Hearing set on request to dismiss Pa. NCAA lawsuit

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HARRISBURG – Lawyers for the NCAA and Gov. Tom Corbett have been summoned to a federal courtroom in Harrisburg to argue about a motion seeking to dismiss Corbett’s antitrust lawsuit against college sports’ governing body.


U.S. District Judge Yvette Kane on Tuesday scheduled oral argument for May 1, nearly four months after the Republican governor filed a lawsuit over the NCAA’s penalties against Penn State.


The NCAA has argued that its consent decree with Penn State, generated by the school’s handling of the Jerry Sandusky child molestation scandal, does not violate federal antitrust law and actually improves competition in college sports. Penn State is not a party to the lawsuit.


Corbett’s lawsuit accuses the NCAA of exploiting the Sandusky case to increase the power of the organization’s president and help some universities gain a competitive advantage.


In asking for oral argument, the NCAA said Kane could decide the case based on its motion to dismiss.


Corbett’s general counsel, James D. Schultz, released a statement expressing confidence in the lawsuit’s merits. The NCAA offered no immediate comment.


Kane is also handling a lawsuit by the NCAA against Corbett and other state officials. That lawsuit challenges a new state law that requires the $60 million in penalties paid by Penn State remain within the state. The NCAA Monday filed a motion that argues that lawsuit should not be dismissed.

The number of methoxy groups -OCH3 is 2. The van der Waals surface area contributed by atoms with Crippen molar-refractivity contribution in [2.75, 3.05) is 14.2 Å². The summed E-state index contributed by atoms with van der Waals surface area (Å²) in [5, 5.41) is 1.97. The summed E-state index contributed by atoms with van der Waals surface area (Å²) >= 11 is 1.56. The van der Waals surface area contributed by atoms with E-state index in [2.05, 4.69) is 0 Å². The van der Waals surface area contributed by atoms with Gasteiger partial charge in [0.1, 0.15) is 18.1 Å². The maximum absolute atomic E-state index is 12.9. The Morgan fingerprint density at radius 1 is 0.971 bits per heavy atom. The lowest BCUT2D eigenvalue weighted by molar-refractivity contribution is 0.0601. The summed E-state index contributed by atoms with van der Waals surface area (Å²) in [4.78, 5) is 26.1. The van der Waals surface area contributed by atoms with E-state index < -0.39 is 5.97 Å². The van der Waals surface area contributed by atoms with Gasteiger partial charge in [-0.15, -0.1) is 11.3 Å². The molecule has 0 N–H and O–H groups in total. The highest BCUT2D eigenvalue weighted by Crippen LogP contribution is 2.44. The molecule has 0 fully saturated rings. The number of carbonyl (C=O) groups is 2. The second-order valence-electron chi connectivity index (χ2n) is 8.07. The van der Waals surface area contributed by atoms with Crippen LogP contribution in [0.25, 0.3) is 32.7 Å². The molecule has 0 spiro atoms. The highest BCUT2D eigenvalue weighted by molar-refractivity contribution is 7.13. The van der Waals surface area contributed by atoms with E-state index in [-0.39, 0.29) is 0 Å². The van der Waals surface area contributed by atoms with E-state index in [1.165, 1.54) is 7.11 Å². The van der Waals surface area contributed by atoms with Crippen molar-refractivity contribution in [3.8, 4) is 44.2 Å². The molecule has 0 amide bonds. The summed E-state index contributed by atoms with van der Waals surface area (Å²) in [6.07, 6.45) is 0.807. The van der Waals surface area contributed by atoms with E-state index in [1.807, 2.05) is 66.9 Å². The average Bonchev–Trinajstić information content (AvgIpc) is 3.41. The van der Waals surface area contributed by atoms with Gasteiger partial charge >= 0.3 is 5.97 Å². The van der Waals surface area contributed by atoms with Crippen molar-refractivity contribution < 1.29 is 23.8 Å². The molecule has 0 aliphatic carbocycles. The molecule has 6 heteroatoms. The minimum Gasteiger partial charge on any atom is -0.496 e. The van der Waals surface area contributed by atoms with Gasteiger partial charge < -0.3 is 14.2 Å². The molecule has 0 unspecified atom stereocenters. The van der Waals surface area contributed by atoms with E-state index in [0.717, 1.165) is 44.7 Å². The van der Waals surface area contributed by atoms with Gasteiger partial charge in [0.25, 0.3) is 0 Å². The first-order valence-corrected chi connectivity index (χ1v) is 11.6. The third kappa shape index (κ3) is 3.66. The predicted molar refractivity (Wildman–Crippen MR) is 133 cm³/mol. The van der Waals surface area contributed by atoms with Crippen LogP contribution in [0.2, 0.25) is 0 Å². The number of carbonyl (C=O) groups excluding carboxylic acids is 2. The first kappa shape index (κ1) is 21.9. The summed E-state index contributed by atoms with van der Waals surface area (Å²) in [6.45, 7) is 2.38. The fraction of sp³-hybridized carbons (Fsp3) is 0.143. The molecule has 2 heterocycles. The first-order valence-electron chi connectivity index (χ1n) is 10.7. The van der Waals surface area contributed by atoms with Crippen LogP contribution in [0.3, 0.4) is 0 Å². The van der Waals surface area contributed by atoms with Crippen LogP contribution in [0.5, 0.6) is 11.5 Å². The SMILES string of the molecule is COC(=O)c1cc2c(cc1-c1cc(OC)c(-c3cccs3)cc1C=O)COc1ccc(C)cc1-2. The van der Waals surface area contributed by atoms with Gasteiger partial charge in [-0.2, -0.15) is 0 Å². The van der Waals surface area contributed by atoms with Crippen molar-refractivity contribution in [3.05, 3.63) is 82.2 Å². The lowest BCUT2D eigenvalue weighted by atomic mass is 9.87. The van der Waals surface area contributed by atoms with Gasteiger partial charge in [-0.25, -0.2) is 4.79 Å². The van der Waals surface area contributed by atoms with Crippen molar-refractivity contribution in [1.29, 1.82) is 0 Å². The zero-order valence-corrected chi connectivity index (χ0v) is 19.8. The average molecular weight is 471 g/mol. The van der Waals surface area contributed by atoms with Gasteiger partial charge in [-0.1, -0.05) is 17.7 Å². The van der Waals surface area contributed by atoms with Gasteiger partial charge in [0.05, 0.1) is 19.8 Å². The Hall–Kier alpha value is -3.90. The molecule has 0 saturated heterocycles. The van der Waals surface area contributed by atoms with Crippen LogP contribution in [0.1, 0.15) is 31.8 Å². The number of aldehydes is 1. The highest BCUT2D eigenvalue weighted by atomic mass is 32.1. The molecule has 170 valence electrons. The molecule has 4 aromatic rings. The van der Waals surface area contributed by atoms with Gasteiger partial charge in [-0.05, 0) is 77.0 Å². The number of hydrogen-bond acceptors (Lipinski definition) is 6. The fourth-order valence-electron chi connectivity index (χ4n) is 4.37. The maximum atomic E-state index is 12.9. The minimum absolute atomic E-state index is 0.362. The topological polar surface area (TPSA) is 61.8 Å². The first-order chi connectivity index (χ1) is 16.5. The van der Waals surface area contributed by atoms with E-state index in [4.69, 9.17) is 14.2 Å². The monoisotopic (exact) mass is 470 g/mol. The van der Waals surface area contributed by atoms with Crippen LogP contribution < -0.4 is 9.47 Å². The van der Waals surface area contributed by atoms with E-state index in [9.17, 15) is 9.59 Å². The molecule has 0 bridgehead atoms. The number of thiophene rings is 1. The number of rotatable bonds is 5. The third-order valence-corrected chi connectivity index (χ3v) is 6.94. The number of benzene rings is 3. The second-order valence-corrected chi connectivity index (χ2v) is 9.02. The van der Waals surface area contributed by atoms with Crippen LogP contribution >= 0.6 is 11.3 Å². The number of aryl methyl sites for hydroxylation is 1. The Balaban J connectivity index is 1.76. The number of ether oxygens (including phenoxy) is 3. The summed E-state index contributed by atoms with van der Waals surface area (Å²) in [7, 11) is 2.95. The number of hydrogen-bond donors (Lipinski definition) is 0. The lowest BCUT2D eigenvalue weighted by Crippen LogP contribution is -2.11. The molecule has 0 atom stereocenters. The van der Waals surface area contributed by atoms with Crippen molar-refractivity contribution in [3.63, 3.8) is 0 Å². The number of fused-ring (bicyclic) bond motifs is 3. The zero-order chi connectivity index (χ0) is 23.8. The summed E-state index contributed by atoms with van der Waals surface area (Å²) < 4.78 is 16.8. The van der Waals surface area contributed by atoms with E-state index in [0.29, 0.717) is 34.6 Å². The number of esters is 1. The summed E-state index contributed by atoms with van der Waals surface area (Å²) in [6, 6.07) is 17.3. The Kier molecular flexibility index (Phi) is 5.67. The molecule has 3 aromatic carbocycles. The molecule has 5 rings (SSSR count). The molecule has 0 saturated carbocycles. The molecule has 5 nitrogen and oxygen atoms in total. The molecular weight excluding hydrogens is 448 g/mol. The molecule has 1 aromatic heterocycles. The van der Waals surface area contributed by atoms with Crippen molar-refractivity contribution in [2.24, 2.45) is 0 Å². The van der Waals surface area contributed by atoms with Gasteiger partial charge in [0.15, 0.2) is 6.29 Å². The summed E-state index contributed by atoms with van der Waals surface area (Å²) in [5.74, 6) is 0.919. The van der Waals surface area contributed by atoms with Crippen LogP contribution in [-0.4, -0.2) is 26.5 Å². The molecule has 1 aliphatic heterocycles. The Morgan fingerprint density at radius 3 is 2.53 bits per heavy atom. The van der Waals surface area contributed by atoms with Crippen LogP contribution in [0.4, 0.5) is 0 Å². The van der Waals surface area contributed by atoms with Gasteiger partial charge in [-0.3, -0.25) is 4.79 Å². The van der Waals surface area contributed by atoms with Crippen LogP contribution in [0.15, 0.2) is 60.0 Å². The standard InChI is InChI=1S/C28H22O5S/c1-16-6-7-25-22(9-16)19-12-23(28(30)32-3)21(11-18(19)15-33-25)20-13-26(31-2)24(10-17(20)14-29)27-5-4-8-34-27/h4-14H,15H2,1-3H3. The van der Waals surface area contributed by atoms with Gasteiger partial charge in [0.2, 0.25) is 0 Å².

In the pending criminal case against three former Penn State administrators accused of covering up complaints about Sandusky, retired university administrator Gary Schultz filed a motion Wednesday asking to have records in his case unsealed.


Schultz made the request of grand jury supervisory Judge Barry Feudale, who last week ruled the criminal case can go forward against Schultz, former president Graham Spanier and former athletic director Tim Curley.


Schultz argued he needs copies of a previous motion to throw out the grand jury report, transcripts and court orders, for use either at trial or to prepare appeals. His filing noted that Feudale’s own opinion and order were not sealed.


“The court should not issue an unsealed order and opinion denying the defendants’ motions, without revealing the record that formed the basis of the court’s opinion,” wrote Schultz attorney Tom Farrell.


The next step in his criminal case isn’t clear. Schultz, former president Graham Spanier and former athletic director Tim Curley are awaiting a preliminary hearing.


Also Wednesday, The Patriot-News of Harrisburg reported that one of Sandusky’s victims is the defendant in a protection from abuse order in Clinton County.


The paper said the order was obtained by a woman who claims Aaron Fisher, whose abuse triggered the investigation that led to charges against Sandusky, had consensual sex in February with the woman’s 15-year-old daughter. Fisher, who had been known as Victim 1 and testified against Sandusky, made his identity public last year as he published a book on his experience.


Sandusky is serving a 30- to 60-year prison sentence after being convicted last year of 45 counts of child sexual abuse. He maintains his innocence and is pursuing appeals.


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